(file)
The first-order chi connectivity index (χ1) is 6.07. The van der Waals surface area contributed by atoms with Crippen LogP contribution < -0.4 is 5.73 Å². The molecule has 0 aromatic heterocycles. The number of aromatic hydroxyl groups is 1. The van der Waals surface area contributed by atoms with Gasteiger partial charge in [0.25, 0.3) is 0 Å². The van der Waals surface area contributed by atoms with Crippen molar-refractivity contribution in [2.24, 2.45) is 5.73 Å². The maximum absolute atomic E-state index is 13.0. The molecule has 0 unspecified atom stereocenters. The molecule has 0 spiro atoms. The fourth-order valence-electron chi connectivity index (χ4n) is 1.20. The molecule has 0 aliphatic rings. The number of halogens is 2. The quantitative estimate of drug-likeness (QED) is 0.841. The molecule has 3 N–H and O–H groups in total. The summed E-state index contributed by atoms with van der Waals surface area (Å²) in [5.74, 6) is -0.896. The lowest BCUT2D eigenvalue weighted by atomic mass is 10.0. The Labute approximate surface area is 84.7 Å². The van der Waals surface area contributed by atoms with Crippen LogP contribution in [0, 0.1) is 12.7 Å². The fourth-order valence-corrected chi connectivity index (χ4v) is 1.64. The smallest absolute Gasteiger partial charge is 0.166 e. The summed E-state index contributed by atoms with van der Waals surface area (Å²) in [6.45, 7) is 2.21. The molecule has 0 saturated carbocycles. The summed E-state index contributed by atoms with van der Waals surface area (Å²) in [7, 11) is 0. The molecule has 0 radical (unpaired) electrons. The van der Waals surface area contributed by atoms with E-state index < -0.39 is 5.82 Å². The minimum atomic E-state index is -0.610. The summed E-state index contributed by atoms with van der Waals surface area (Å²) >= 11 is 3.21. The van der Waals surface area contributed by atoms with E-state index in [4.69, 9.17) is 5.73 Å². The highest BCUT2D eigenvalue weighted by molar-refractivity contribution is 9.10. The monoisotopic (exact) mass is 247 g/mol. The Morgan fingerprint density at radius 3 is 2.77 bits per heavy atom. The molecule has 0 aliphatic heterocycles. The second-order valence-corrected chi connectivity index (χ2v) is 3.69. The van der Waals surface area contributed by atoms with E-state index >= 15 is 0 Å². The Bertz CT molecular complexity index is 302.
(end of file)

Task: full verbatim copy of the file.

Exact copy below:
The first-order chi connectivity index (χ1) is 6.07. The van der Waals surface area contributed by atoms with Crippen LogP contribution < -0.4 is 5.73 Å². The molecule has 0 aromatic heterocycles. The number of aromatic hydroxyl groups is 1. The van der Waals surface area contributed by atoms with Gasteiger partial charge in [0.25, 0.3) is 0 Å². The van der Waals surface area contributed by atoms with Crippen molar-refractivity contribution in [2.24, 2.45) is 5.73 Å². The maximum absolute atomic E-state index is 13.0. The molecule has 0 unspecified atom stereocenters. The molecule has 0 spiro atoms. The fourth-order valence-electron chi connectivity index (χ4n) is 1.20. The molecule has 0 aliphatic rings. The number of halogens is 2. The quantitative estimate of drug-likeness (QED) is 0.841. The molecule has 3 N–H and O–H groups in total. The summed E-state index contributed by atoms with van der Waals surface area (Å²) in [5.74, 6) is -0.896. The lowest BCUT2D eigenvalue weighted by atomic mass is 10.0. The Labute approximate surface area is 84.7 Å². The van der Waals surface area contributed by atoms with Crippen LogP contribution in [0, 0.1) is 12.7 Å². The fourth-order valence-corrected chi connectivity index (χ4v) is 1.64. The smallest absolute Gasteiger partial charge is 0.166 e. The summed E-state index contributed by atoms with van der Waals surface area (Å²) in [6.45, 7) is 2.21. The molecule has 0 saturated carbocycles. The summed E-state index contributed by atoms with van der Waals surface area (Å²) in [7, 11) is 0. The molecule has 0 radical (unpaired) electrons. The van der Waals surface area contributed by atoms with E-state index < -0.39 is 5.82 Å². The minimum atomic E-state index is -0.610. The summed E-state index contributed by atoms with van der Waals surface area (Å²) >= 11 is 3.21. The van der Waals surface area contributed by atoms with E-state index in [4.69, 9.17) is 5.73 Å². The highest BCUT2D eigenvalue weighted by molar-refractivity contribution is 9.10. The monoisotopic (exact) mass is 247 g/mol. The Morgan fingerprint density at radius 3 is 2.77 bits per heavy atom. The molecule has 0 aliphatic heterocycles. The second-order valence-corrected chi connectivity index (χ2v) is 3.69. The van der Waals surface area contributed by atoms with E-state index >= 15 is 0 Å². The Bertz CT molecular complexity index is 302.